Roger Marolt: For whom the bell curve tolls
Average is underrated. I am certainly not the first person to recognize this, but I think on the whole it remains a continual surprise that most of us resist the call to be what the vast majority of us are. I think we need to embrace the call to average. It is a beautiful place where superiority goes to die.
I want to sell average like day-old doughnuts. It’s got to be cheap, because nobody trusts that it will be any good. A slightly stale doughnut is not the best, but usually way better than expected and you don’t have to wait in a line to get one. Afterward, you feel like you got a steal of a deal. It makes you feel luckier than others, but you can relax in the self-assurance that you’re not special; luck is only luck, after all. How cool is that? It is an example of excellence in mediocrity, which is what I am after.
I know this won’t be easy. We live in a world where 65% of our kids posses parentally assessed intelligence levels that crack the top 2% of the bell curve. “Gifted” is the label we crave. It is an icebreaker in making small talk sound big. Strangers and acquaintances alike are mesmerized by revelations of manufactured genius. If our kids are brilliant, then it is obvious that we must be, too. Who doesn’t appreciate a fellow parent’s imagination run wild. It gives license to let ours loose to give chase; if I am polite enough to listen to how great your prodigy is, you better have the decency to sit still and hear all about mine. Don’t worry, I’ll work it into the conversation, probably before you blink. We’ll all be home and in bed by 9.
Millions of parents spending tens of thousands of dollars and the best years of a kid’s life on sports camps and traveling teams in order to win elusive college athletic scholarships worth a fraction of what it cost to get them has become so average and fruitless that I may soon come to like the idea.
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I tried so hard at one point in my life to become excellent at one single thing that I pretty much forgot why I wanted it so badly. I thought and thought and thought about it until I realized that I never actually knew why. Then I read “Atlas Shrugged” and laughed until my stomach hurt. Spoiler alert: a man with a great invention becomes bitter about the rest of us idiots.
Don’t get me wrong — if something comes easy, I want to do it to the best of my ability. I like challenges. I will beat my head against the wall to figure some things out, because sometimes it feels good to beat my head against the wall, kind of like scratching an itch. The key is to stop beating your head against the wall when the wall refuses to yield and your forehead starts to flatten. That is what the average person would do, and it doesn’t mean that what you produce will be average, either.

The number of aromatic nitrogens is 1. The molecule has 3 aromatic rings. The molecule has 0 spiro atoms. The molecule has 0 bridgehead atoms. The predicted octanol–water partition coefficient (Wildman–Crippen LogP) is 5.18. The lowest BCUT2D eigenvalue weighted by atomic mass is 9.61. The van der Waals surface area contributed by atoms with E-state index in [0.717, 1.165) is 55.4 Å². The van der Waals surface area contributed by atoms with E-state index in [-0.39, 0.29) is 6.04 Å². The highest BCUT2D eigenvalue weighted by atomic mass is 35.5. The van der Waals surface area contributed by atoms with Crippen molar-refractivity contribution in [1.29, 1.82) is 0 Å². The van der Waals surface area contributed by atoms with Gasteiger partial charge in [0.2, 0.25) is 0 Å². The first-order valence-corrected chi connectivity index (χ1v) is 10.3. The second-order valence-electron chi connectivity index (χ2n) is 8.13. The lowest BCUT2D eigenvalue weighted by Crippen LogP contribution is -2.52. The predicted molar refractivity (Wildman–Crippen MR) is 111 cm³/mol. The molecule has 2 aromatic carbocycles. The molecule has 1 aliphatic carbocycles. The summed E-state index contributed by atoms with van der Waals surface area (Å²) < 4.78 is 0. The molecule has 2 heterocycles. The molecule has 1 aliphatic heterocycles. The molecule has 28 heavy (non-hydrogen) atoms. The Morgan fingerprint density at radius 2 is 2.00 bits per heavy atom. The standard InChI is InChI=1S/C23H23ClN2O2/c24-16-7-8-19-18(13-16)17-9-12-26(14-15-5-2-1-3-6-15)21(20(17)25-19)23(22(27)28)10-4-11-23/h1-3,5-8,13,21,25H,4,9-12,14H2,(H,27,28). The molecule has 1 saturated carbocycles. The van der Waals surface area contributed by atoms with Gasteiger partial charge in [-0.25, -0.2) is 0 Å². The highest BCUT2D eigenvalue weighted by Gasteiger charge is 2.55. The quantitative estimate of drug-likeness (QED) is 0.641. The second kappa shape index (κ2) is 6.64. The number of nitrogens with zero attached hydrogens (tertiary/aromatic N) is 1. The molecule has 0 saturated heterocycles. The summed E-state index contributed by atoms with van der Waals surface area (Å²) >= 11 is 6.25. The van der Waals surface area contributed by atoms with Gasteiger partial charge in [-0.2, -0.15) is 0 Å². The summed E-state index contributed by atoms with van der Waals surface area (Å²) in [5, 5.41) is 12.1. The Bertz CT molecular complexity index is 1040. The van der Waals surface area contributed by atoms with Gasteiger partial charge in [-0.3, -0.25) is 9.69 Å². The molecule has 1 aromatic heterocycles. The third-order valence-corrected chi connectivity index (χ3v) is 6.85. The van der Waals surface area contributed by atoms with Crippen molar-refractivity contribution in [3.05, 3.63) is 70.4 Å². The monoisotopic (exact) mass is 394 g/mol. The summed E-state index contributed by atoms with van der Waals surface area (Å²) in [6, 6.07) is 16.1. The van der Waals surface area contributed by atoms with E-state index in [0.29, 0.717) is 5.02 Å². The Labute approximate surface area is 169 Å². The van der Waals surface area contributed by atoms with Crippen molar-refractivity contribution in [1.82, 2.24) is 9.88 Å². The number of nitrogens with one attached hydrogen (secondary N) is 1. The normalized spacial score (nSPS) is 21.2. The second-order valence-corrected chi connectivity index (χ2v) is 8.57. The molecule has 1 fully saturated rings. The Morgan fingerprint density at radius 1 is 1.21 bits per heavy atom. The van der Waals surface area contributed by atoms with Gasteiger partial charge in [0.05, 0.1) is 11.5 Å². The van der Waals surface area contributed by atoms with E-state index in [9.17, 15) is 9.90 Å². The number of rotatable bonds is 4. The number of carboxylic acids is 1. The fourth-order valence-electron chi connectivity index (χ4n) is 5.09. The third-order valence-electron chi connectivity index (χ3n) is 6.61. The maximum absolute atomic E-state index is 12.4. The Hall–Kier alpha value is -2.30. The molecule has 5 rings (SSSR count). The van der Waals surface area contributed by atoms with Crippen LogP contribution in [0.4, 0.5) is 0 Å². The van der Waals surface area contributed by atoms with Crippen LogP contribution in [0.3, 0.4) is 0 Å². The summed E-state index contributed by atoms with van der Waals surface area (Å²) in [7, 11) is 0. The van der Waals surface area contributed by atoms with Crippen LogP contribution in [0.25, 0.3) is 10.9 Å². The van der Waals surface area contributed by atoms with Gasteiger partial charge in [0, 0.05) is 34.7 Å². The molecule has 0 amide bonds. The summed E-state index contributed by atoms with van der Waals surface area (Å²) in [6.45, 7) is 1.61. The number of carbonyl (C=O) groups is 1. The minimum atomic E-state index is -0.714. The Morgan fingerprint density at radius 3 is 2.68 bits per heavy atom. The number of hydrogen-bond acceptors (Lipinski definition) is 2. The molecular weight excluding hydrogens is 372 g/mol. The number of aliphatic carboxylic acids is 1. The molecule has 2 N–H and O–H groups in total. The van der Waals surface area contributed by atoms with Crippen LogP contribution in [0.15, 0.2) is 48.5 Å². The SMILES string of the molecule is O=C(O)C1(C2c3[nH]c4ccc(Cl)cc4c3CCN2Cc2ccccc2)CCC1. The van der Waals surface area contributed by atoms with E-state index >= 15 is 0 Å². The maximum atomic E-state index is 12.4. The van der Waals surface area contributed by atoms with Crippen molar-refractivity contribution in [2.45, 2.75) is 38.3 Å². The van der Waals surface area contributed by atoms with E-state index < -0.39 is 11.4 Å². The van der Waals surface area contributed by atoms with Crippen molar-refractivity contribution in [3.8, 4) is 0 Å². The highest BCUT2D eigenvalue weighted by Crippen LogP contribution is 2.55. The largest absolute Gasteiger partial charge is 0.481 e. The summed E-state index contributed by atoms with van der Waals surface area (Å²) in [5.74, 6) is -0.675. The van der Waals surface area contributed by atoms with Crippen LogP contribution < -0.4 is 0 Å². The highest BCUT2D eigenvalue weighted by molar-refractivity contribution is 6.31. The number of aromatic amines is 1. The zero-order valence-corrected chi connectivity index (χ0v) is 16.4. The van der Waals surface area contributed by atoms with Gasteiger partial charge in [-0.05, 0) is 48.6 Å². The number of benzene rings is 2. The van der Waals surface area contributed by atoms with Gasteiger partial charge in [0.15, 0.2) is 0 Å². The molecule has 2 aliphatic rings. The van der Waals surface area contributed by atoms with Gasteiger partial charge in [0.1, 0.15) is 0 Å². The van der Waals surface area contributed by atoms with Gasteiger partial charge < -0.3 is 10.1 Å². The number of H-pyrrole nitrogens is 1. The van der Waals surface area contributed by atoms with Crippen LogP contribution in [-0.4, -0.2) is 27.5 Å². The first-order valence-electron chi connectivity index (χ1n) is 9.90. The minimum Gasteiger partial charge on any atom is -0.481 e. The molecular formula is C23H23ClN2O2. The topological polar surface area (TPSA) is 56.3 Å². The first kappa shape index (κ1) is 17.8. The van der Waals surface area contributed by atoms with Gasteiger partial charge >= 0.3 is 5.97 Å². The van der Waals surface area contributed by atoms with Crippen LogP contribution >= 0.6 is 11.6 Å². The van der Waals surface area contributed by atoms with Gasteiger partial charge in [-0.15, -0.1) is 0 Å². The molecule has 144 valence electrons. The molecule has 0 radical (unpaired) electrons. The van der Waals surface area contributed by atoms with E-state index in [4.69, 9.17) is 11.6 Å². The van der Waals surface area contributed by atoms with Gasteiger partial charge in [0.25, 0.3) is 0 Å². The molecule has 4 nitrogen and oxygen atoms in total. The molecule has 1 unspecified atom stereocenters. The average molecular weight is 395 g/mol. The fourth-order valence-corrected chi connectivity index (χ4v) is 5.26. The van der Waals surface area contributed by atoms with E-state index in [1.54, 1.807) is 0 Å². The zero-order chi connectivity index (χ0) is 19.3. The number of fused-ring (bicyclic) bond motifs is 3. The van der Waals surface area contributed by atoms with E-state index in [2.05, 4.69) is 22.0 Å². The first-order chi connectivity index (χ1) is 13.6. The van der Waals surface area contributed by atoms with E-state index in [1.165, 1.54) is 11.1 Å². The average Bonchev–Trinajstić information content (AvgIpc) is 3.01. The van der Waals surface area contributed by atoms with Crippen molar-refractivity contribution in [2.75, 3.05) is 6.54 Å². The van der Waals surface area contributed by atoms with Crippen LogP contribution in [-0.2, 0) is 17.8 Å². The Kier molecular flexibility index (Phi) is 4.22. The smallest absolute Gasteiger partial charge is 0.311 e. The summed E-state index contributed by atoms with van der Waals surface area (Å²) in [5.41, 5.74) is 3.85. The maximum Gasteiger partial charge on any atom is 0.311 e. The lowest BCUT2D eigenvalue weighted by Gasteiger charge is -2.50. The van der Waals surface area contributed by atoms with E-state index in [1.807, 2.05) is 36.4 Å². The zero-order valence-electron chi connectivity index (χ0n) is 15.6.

Average people do incredible things all the time. Most heroes are average folks just doing what’s right. Average people make the world go round. Without average people, the truly exceptional could accomplish nothing.
The sad thing about being average is that we by and large shun it. Nobody wants to be average. Study after study shows that most people believe they are smarter, funnier, better looking and more athletically skilled than they really are. The few who do not overestimate themselves usually turn out to be the ones who are actually exceptional. While the truly smart people are busy wondering, doubting, and double-checking themselves, everyone else is bragging and showing off.
All I want to do is my best, or maybe just a little bit less to be on the safe side. To prove it, I just deleted from this paragraph what was perhaps the best sentence I ever wrote. Who needs it?
Should I ever win another award, I will view it with great skepticism. If I ever am recognized for doing something spectacular that lands me in the elite 2% of any group, I swear I will spend the rest of my life trying to discover who or what to credit for that besides me.
Einstein came up with the Theory of Relativity, but there is no mention of him being able to throw a baseball, much less catch one or hit a slider on the outside corner. Babe Ruth, on the other hand, started playing professional baseball at 19 after spending 12 years in reform school all the while showing no aptitude for even basic education. If you look at the whole packages, you see a couple of average guys who achieved spectacular results.
I think the more we see ourselves as average people, the more we relate to others. This self-realization that we are very likely not as great as we think we could be what leads us to recognize how incredible others are. It’s a bonding thing. The result might be a shared love for mankind, acceptance, humility and world peace. It’s a lofty goal, but I think the average person wants that.
Roger Marolt recognizes that the concept of “average” makes “Mean Girls” people you would enjoy hanging out with. Email at firstname.lastname@example.org.
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